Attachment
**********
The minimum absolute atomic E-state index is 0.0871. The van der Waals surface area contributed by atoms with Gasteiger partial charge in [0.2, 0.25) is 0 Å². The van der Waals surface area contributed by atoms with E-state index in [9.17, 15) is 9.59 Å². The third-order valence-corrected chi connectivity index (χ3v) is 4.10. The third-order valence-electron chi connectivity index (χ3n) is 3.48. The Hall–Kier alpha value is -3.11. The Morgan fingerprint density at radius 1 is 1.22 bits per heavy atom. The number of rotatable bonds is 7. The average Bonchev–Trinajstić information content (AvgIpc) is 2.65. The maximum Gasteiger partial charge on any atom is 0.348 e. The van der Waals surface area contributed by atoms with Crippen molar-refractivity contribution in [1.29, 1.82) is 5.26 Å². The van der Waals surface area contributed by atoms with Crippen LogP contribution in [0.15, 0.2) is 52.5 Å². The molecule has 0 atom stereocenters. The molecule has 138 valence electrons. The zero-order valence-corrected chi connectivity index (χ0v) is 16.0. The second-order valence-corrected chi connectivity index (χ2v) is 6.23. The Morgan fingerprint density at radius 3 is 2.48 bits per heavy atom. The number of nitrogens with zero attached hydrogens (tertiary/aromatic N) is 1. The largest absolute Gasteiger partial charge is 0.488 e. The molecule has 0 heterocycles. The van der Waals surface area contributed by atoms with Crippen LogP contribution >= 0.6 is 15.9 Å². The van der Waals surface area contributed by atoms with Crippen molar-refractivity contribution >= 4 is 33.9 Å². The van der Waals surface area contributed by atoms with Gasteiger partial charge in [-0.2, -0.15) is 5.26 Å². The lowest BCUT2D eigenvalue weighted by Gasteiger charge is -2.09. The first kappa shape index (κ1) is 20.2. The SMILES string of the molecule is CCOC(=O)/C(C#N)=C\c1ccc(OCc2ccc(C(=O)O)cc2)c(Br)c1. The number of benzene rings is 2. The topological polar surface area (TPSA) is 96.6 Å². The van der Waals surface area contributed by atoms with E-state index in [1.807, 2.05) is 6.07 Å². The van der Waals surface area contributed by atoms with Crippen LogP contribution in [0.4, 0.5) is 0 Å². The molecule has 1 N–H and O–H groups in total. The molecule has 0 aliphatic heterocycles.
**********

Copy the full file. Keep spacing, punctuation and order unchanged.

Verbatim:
The minimum absolute atomic E-state index is 0.0871. The van der Waals surface area contributed by atoms with Gasteiger partial charge in [0.2, 0.25) is 0 Å². The van der Waals surface area contributed by atoms with E-state index in [9.17, 15) is 9.59 Å². The third-order valence-corrected chi connectivity index (χ3v) is 4.10. The third-order valence-electron chi connectivity index (χ3n) is 3.48. The Hall–Kier alpha value is -3.11. The Morgan fingerprint density at radius 1 is 1.22 bits per heavy atom. The number of rotatable bonds is 7. The average Bonchev–Trinajstić information content (AvgIpc) is 2.65. The maximum Gasteiger partial charge on any atom is 0.348 e. The van der Waals surface area contributed by atoms with Crippen molar-refractivity contribution in [1.29, 1.82) is 5.26 Å². The van der Waals surface area contributed by atoms with Crippen LogP contribution in [0.15, 0.2) is 52.5 Å². The molecule has 0 atom stereocenters. The molecule has 138 valence electrons. The zero-order valence-corrected chi connectivity index (χ0v) is 16.0. The second-order valence-corrected chi connectivity index (χ2v) is 6.23. The Morgan fingerprint density at radius 3 is 2.48 bits per heavy atom. The number of nitrogens with zero attached hydrogens (tertiary/aromatic N) is 1. The largest absolute Gasteiger partial charge is 0.488 e. The molecule has 0 heterocycles. The van der Waals surface area contributed by atoms with Crippen LogP contribution >= 0.6 is 15.9 Å². The van der Waals surface area contributed by atoms with Crippen molar-refractivity contribution >= 4 is 33.9 Å². The van der Waals surface area contributed by atoms with Gasteiger partial charge in [-0.2, -0.15) is 5.26 Å². The lowest BCUT2D eigenvalue weighted by Gasteiger charge is -2.09. The first kappa shape index (κ1) is 20.2. The SMILES string of the molecule is CCOC(=O)/C(C#N)=C\c1ccc(OCc2ccc(C(=O)O)cc2)c(Br)c1. The number of benzene rings is 2. The topological polar surface area (TPSA) is 96.6 Å². The van der Waals surface area contributed by atoms with E-state index in [1.807, 2.05) is 6.07 Å². The van der Waals surface area contributed by atoms with Crippen LogP contribution in [0.4, 0.5) is 0 Å². The molecule has 1 N–H and O–H groups in total. The molecule has 0 aliphatic heterocycles.